Honoring the Empire Diner

Empire Diner when we first moved to Chelsea
Photo by Scott Bartolomei Edmonds.
This iconic Chelsea diner has lost it’s lease and will be closing it’s doors on 5/15/2010 after thirty years in business. Join them on 5/16/2010 for a farewell celebration. The owners hope to find a new location for the Empire Diner, so fans, do not despair. Read the owner’s farewell statement here and some memories of the Empire diner here.
strolling by the Empire Diner
Photo by Scott Bartolomei Edmonds.
Empire Diner when we first moved to Chelsea
Photo by Scott Bartolomei Edmonds.
Empire Diner Closing it's Doors in Chelsea
Photo by Marta Bartolomei Edmonds.
Empire Diner's spaceship lights and iconic Eat sign
Photo by Scott Bartolomei Edmonds.

Deviled Eggs

Easter Deviled Eggs Recipe
Plate by Roger Baumann. Photo by Marta Bartolomei Edmonds.
The Easter egg hunt is for children, but deviled eggs are for adults. After the egg hunt is done and the children are playing, scoop up those decorated Easter eggs and have yourself a deviled egg feast.
Deviled eggs are a quick, easy, and delicious appetizer perfect for a dinner party. You can boil the eggs a day before serving, whip up the filling the morning of the party and fill and garnish right before the guests arrive.
The recipe I share with you today is a very basic recipe. I add the wasabi powder to give the filling some punch, but you can get creative with the garnish. What about some fresh chopped chives, dill or even some finely diced applewood smoked bacon? The one garnish I do not compromise on is the smoked paprika. It is an absolute requirement for my deviled eggs. The smoky sweet pepper compliments the creamy spicy filling so well.
Enjoy!
Deviled Eggs with Wasabi and Smoky Paprika
6 boiled eggs, at room temperature
1/4 cup mayonnaise
1 tablespoon dijon mustard
pinch of salt
1/2 teaspoon wasabi powder
smoked Spanish paprika (pimentón)
1. Cut the boiled eggs in half and carefully remove the egg yolks onto a medium bowl. Add mayonnaise and dijon mustard and mash the ingredients with a fork until the are a light, smooth and creamy paste. Add salt to taste and stir to incorporate.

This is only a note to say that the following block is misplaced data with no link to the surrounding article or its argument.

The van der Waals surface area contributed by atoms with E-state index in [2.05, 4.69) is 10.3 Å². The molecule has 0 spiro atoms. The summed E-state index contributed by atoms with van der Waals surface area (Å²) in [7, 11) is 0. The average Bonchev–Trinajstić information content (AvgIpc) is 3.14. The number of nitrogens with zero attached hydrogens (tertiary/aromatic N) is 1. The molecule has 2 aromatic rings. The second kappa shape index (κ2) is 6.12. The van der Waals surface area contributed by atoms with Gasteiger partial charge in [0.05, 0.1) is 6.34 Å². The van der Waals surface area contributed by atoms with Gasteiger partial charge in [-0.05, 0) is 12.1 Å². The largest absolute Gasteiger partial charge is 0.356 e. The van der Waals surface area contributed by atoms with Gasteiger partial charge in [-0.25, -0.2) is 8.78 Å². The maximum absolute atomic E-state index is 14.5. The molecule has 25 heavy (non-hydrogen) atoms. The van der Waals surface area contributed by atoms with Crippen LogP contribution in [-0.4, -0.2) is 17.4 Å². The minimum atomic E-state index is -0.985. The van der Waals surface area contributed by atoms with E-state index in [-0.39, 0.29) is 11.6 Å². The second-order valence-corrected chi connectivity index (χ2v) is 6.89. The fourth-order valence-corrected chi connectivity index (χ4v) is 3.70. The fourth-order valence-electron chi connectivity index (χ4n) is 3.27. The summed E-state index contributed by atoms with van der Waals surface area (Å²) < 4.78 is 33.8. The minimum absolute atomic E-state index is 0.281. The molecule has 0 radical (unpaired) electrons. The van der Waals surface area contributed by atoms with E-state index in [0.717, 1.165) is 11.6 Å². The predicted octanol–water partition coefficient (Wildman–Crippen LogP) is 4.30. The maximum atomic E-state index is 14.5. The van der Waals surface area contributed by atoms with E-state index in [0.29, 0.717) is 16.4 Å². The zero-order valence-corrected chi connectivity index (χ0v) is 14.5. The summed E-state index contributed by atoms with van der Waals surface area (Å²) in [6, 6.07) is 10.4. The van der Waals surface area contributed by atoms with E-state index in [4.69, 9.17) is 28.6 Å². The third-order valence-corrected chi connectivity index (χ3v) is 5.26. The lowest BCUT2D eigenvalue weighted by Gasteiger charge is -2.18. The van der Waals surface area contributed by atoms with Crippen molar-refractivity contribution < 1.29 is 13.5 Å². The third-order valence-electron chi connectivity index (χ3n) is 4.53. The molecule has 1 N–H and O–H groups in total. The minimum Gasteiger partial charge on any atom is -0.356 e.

2. Scoop a heaping teaspoon of filling into each egg cavity. Use a fine wire-mesh sieve to dust each egg with wasabi powder. Garnish with a pinch of smoked paprika.
Makes 6 deviled eggs.

Mini Chocolate Chip Scones

Mini Chocolate Chip Scone Recipe
Photo by Marta Bartolomei Edmonds.
From June to September each year the Bozeman, MT community would gather to support local farmers, craftspeople and bakers like me at the Farmer’s Market in Bogert Park. Vincent Van Scone was our small operation that consisted of baked breakfast goods, especially scones, and a weekly auction of Scott’s chalkboard reproduction of a Van Gogh painting. We were twenty six then and already dreaming about how to carve out a little place in the world.
During the summers, our home would smell like coffee cake and chalk on Friday nights as Scott would prepare the chalkboard Van Gogh, spreading the big box of chalk all over the floor. The living room and dining room would slowly fill up with coffee cakes as I baked them in batches through the night. In early Saturday mornings, it was the aroma of strong Puerto Rican coffee brewing in large quantities and the gentle buttery smell of scones baked with blueberries, raspberries, peaches or plums that would wake Angelica up.
Scott and I would load up our rickety old wooden picnic table (no, not the ones that fold) onto the roof of our copper Salvation Army Store-bought 1972 Jeep Wagoneer. The crates of still-warm scones, coffee cakes, coffee and other supplies would go in the back. Little Angelica would jump in next to us and Scott would drive us a block to the Bozeman Farmer’s Market to set up. After hauling the heavy wooden table to my spot, Scott and Angelica would disappear – Scott to return the car home and Angelica to get her best friend Chloe to play in Bogert Park. Scott often came back with a bunch of fresh wildflowers or sweat pea blossoms for the table, just in time for the Farmer’s Market “opening bell”. Friends and customers would stop by for their morning fix of baked goods and fresh brewed Puerto Rican coffee and we would catch up on the week’s events.
Our weekends these days are very different, but each time I make scones, my heart swells for those great Vincent Van Scone weekends and those sweet pea blossoms on my rickety red picnic table.
If you are new to making scones, you might be interested in these tips.
You might also be interested in my other scone recipes: Raspberry Almond Scones, Spiced Pumpkin Scones.
Mini Chocolate Chip Scones
2 cups flour
2 tablespoon sugar
2 teaspoons baking powder
1/4 teaspoon salt
5 tablespoons cold butter
2/3 cup heavy cream
1 egg, beaten
1 teaspoon vanilla extract
1 cup mini semi-sweet chocolate chips
1 teaspoon turbinado sugar
1. Preheat the oven to 450°. In a medium bowl, combine the flour, sugar, baking powder, and salt. Cut in the butter until the mixture resembles coarse crumbs. Add the mini chocolate chips. Stir in the whipping cream, egg and vanilla extract with a few swift strokes until a crumbly dough forms. Don’t worry if there are still some dry spots.
2. Turn the dough out onto a lightly floured work surface and gather the dough into a ball. Gently press the dough into a ¾ inch thick disk.